Nurse Gets Her Footing at Ulster BOCES

Nurse Gets Her Footing at Ulster BOCES

Ulster BOCES means different things to different people. For Amanda Simmons, Ulster BOCES Adult Career Education Center provided her with the solid foundation needed to work as a nurse during the COVID-19 pandemic.

Simmons graduated from the school’s Practical Nursing program in 2017 after earning a bachelor’s degree in Sports Management and working in that industry for a couple of years. “It wasn’t working out,” Simmons says about the competitive field. She thought pursuing a career in healthcare would be the next logical step toward achieving her career goals. “Previously I was an EMT. I like helping people and being in the medical field. You know you will always have a job.”

Simmons says the 10-month nursing program was challenging and demanding. “The workload was intense,” she recalls. “I am not married and I don’t have children, but you have to readjust your life. The instructors were great. They really helped you.”

The Red Hook High School graduate chose the program because of its exceptional reputation. “I did research—I even looked at a school in Hudson, but I kept hearing from friends who highly recommended [Ulster BOCES].” In fact, Simmons secured a job at a local cardiology office before even completing the program, thanks to a recommendation from her teacher, Cheryl Scott. “I got an interview and I had the job as long as I passed my state boards,” Simmons says. “I loved the job and I learned a lot.”

After two years, Simmons decided to shift her specialty area to inpatient and long-term care. “I decided to get a different kind of experience through a nursing home. It is more hands-on,” she says about starting a new job at Ten Broeck Center for Rehabilitation & Nursing in November 2019. There, Simmons’ job responsibilities include taking vital signs, collecting samples, administering medication, and ensuring the comfort of her patients.

After a mere three months of working at the Ten Broeck Center, the pandemic hit and Simmons’ primary role of caring for patients took on a whole new meaning. “So, March hits and one of the first things that happens is they close the nursing home to all visitors” she recalls, explaining the safety measure was difficult for the residents. She describes how the staff’s personal protective equipment (PPE), which first consisted of surgical masks, quickly expanded to include N95 masks, gowns, and face shields. Once COVID cases began showing up in the residents, Simmons says they began testing the residents and staff members.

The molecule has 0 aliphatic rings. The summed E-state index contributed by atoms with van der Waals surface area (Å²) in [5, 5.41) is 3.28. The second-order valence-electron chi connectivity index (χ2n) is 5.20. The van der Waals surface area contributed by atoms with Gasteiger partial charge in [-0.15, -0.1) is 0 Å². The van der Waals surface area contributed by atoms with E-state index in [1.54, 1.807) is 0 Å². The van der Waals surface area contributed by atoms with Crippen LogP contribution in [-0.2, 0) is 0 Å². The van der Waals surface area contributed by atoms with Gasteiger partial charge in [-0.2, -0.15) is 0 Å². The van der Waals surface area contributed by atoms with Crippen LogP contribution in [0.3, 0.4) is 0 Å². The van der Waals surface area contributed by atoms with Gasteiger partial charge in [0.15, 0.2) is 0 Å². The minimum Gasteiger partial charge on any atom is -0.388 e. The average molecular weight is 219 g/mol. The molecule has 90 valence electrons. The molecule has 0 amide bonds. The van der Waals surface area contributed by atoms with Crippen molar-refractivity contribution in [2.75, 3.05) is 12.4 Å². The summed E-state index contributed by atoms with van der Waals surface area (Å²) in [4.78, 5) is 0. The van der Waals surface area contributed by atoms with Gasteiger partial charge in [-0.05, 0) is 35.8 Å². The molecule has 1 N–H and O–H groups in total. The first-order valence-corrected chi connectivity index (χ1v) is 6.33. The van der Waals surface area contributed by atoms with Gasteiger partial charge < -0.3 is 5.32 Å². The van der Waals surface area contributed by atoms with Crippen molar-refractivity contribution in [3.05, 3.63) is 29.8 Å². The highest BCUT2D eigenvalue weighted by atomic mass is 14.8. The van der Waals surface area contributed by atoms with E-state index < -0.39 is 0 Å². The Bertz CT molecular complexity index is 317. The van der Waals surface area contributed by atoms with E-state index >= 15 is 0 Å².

The Red Hook resident says that when positive cases were on the rise in March and April, some staff members chose to leave their jobs. “People who stayed were scared and losing patients. It was sad because [patients] were dying and you’re the one who’s staying with them,” she recalls.

Like many of the residents under Simmons’ care, she too tested positive for COVID-19. When she became ill at the end of April, the most common symptoms of the disease were a dry cough and fever, but Simmons didn’t have a fever and her cough was productive. It was a lack of taste and smell that alerted her, and she got tested the next day. “I was out for two weeks,” she says, adding that although she was alone in her apartment, someone from the Human Resources Department at the Ten Broeck Center called and checked on her every other day and even sent her flowers. “I was very tired. Some days I slept 20 hours a day, but I made sure I kept the fluids going.”

Simmons isn’t sure how she contracted the virus. “We shut down visitors in the middle of March, so maybe I caught it from a resident or a co-worker. Who knows where I got it from,” says Simmons, who had been following all of the requirements of New York PAUSE and wasn’t going out or socializing.

After two weeks of self-quarantine, Simmons then tested positive for the antibodies and was cleared to return to work. She explains, “I just wanted to get back because they were so short-staffed and there were so many sick people. There were quite a few residents at the facility who died.”

Simmons says the support of her former instructors and the knowledge and skills she gained at Ulster BOCES provided her with a source of stability during this challenging time. “Sometimes you are going to be put in tough situations and you just have to rely on a nurse who has been there for 25 years or call your instructors,” Simmons emphasizes. “They are resources, banks of knowledge really.”

Scott takes solace knowing that Simmons is caring for those afflicted with the disease.

“I am so proud of this graduate's commitment to the art of caring.”